Horford, 36, is making $26.5 million this season, the final year of a four-year, $109 million deal he signed in Philadelphia. While he never fit well as a stretch four next to Joel Embiid, he has worked well as a role player in Boston’s front line. The Celtics have locked him up at a deal closer to the league average and about his value now, at an average of $10 million a season (both years are fully guaranteed). It’s a fair deal for both sides, and a low enough number that if Father Time starts to win the race it doesn’t hurt Boston much.

With Robert Williams still out following knee surgery, Horford has seen his minutes increase to start this season but he has handled it well, averaging  10.9 points and 6.3 rebounds a game, shooting 55.5% overall and 48.8% from 3-point range. Joe Mazzulla will likely try to get Horford some rest down the line when he can, but for now he’s leaning on the veteran.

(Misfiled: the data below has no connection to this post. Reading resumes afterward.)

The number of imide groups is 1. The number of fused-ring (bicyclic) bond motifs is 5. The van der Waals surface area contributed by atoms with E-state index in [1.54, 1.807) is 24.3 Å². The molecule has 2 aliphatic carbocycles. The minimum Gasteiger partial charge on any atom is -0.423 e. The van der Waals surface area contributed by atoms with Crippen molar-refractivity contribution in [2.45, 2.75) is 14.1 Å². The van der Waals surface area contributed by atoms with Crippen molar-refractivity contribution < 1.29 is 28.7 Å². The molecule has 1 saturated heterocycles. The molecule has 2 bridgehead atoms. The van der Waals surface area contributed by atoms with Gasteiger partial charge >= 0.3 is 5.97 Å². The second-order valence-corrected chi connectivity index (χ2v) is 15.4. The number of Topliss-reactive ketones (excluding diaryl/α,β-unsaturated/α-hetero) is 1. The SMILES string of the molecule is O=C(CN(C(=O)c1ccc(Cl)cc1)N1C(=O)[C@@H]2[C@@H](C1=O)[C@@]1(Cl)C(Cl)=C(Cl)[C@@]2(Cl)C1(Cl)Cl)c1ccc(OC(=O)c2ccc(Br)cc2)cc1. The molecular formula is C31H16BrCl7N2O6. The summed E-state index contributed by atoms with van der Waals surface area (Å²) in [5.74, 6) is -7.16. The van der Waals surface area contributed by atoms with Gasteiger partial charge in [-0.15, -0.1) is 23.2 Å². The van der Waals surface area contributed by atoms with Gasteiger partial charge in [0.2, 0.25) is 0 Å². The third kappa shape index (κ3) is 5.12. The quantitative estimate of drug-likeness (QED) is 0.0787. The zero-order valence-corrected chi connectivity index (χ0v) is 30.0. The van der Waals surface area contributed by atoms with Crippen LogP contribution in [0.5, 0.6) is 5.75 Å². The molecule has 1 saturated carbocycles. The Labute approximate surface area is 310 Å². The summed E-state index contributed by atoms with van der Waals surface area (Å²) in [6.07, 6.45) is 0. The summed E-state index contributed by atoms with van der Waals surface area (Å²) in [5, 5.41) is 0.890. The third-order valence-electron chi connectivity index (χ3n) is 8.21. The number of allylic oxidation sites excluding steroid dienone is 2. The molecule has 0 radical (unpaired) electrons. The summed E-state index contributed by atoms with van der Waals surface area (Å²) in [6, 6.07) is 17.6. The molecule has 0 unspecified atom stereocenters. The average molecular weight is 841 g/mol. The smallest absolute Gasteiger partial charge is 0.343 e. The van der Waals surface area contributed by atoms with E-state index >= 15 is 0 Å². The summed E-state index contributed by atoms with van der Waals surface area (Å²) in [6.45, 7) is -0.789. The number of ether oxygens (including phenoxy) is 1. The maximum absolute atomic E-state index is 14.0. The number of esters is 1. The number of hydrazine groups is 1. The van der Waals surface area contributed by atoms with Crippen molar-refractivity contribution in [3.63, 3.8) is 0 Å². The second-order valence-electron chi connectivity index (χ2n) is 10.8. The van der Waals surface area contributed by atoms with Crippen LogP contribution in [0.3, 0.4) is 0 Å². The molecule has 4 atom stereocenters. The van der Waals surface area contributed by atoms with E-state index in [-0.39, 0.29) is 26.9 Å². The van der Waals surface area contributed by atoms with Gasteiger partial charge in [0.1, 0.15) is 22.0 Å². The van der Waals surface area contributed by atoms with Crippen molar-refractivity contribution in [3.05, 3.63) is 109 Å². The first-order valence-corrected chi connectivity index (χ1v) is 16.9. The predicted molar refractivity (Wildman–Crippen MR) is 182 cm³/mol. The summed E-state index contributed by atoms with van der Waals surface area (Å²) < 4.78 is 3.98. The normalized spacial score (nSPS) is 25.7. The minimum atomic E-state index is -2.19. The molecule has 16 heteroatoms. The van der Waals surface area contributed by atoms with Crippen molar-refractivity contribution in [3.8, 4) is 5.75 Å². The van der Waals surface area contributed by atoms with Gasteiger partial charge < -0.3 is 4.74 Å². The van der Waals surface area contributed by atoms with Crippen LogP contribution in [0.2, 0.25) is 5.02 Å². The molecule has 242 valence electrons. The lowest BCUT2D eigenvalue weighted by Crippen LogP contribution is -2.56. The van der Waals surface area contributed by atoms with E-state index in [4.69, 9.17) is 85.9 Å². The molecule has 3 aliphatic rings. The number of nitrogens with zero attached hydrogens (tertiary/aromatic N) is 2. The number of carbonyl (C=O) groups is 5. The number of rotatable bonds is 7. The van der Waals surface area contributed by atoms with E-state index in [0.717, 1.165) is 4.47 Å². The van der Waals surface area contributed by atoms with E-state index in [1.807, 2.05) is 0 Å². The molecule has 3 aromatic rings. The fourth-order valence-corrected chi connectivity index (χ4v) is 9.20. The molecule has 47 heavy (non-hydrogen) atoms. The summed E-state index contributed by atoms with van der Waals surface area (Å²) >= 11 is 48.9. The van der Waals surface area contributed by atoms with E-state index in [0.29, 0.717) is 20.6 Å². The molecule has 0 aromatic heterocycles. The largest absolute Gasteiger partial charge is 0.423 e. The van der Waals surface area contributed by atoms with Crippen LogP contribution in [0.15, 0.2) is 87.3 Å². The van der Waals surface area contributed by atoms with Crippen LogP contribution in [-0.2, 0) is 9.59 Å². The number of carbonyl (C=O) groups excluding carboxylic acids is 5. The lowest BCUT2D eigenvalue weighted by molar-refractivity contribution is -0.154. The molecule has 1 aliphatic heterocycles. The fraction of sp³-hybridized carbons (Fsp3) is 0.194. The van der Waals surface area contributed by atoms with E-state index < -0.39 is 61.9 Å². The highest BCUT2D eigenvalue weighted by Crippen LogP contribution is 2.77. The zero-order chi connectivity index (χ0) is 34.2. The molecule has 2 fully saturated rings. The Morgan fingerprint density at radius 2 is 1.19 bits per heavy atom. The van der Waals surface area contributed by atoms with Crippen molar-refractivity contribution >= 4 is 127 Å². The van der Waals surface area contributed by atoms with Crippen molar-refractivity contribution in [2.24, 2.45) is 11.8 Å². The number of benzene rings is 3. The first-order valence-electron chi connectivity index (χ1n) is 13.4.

And the team has rewarded him.

Donovan says Lonzo Ball’s recovery has ‘been really slow’

Milwaukee Bucks v Chicago Bulls
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Watching the finger-pointing and heated moments between Bulls’ defenders on Wednesday night as Devin Booker carved them up to the tune of 51 points, one thought was how much they miss Lonzo Ball‘s defense at the point of attack.

Ball had a second surgery on his knee back in September and the team said he would be out at “least a few months.” It’s coming up on a few months, so Donovan gave an update on Ball and his recovery, and the news was not good for Bulls’ fans. Via Rob Schaefer at NBC Sports Chicago:

“It’s been really slow,” Donovan said when asked about Ball’s rehab. “I’m just being honest.”

Donovan added Ball has not necessarily suffered a setback. The Bulls knew this would be an arduous process. But he also noted that Ball is “not even close” to being cleared for contact or on-court work.